Have you completed the third grade? If so, this may be why you are having trouble understanding the appeal of Donald Trump.
At Thursday night’s Republican presidential debate, Ben Carson delivered an opening statement about “the abyss of destruction.” An analysis shows he was communicating at the level of a 10th-grader’s comprehension. Marco Rubio, who spoke of “the identity of America in the 21st century,” was also at the high school level. Ted Cruz and John Kasich were at middle school comprehension levels.
And then there was Trump – at a third-grade level: “We don’t win anymore. We’re going to make a great country again. We’re going to start winning again. We’re going to win a lot. It’s going to be a big difference, believe me.”
This was no anomaly. Some noticed Trump’s peculiarly prosaic prose early in the campaign, but it has become even more pronounced: Simple words. Simple sentences. Simple concepts.
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This would appear to confirm polling that indicates Trump draws much of his support from less-educated Americans. “I love the poorly educated,” he said after his Nevada victory. This doesn’t mean all Trump supporters are dumb. But he is communicating – deliberately, surely – at a much more rudimentary level than any other candidate in either party.
“He says five things,” Rubio taunted Thursday night. “Everyone’s dumb, he’s gonna make America great again, we’re going to win, win, win, he’s winning in the polls.”
But, on some primal level, it works. Americans – particularly those who are angry and anxious, as Trump’s followers are – wish to be told that they will be OK, that there are simple answers. There is an obvious appeal to Trump’s declarative statement on the Middle East – “I am totally pro-Israel” – rather than Cruz’s Princetonian version: “The notion of neutrality is based upon the left buying into this moral relativism that is often pitched in the media.”
One language gauge, the Flesch-Kincaid Grade Level Index, measures sophistication by syllables per word and words per sentence. This is meant for written language, but applied to campaign speeches and debates, it gives a rough sense of the relative levels of candidates’ rhetoric.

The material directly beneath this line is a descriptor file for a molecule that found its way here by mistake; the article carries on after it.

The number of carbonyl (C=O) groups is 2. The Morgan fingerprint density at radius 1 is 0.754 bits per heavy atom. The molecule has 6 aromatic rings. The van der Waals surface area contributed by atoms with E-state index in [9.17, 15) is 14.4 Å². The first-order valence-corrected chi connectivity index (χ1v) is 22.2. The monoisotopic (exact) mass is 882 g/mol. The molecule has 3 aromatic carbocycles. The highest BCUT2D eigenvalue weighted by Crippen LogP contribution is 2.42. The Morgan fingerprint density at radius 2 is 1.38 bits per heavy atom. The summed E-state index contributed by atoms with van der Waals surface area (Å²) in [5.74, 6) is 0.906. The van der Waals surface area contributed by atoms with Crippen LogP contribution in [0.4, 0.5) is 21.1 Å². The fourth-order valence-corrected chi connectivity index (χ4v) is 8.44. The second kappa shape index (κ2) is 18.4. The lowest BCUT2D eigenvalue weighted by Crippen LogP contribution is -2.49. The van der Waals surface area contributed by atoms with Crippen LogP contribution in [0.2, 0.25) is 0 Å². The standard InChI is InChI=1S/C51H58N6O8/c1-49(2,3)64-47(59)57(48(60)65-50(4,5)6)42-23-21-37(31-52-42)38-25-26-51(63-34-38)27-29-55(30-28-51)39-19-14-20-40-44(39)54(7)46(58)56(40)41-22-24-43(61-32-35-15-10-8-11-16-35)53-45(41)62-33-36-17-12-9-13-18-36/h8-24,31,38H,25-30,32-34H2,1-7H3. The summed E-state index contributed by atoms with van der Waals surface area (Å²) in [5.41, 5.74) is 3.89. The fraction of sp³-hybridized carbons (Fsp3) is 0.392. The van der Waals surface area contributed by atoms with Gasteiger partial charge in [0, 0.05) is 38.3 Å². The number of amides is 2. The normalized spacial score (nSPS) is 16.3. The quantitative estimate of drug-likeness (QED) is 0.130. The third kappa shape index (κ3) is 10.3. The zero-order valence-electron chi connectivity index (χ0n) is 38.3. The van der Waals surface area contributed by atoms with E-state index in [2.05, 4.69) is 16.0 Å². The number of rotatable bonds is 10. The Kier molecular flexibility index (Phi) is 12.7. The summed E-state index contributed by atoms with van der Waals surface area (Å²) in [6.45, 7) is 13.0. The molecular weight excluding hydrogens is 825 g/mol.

In speeches the night of the South Carolina primary, Cruz was at a ninth-grade level, Rubio at an eighth-grade level – and Trump at a fifth-grade level. In speeches after Nevada caucuses, Cruz and Democrat Bernie Sanders were at a ninth-grade level, Hillary Clinton was at seventh grade. And Trump? second grade:
“Oh boy.” “We love Nevada.” “Soon the country is going to start winning, winning, winning.” “Now we’re going to get greedy for the United States. We’re going to grab and grab and grab.” “We’re going to bring in so much money and so much everything.” “We’re going to build the wall. You know that. Going to build the wall.” “You’re going to be proud of your president. And you’re going to be even prouder of your country. OK?”
This is campaigning at the level of Captain Underpants, Geronimo Stilton and Rainbow Magic fairies. And it appears to be more effective among this season’s Republican voters than, say, Carson, who spoke Thursday night about selecting judges by “the fruit salad of their life.”
By contrast, there is no puzzling over Trump’s meaning when he calls Cruz a “crazy zealot” or tells Rubio, “You don’t know a thing about business – you lose on everything.” Trump, asked for details of his budget plan, said, “We will cut so much your head will spin.” His response to conservative radio host Hugh Hewitt when pressed at the debate about releasing tax returns: “First of all, very few people listen to your radio show – that’s the good news.”
Trump only rarely left the primary grades the entire debate. On illegal immigration he was in fifth grade. His views on Mitt Romney and on polling of Hispanics: fourth grade. His record as an employer? Third grade. Through it all, his vocabulary would have suited Dr. Seuss: “They will go out. They will come back. Some will come back. … The wall just got 10 feet taller. … We’re going to make many cuts. … We’re going to get rid of so many different things.”
And he ended where he began – in third grade. “I will get it done,” he said. “Politicians will never, ever get it done. And we will make America great again. Thank you.”
Win, Donald, win. Grab, Donald, grab. See Donald make America great again.
Washington Post Writers Group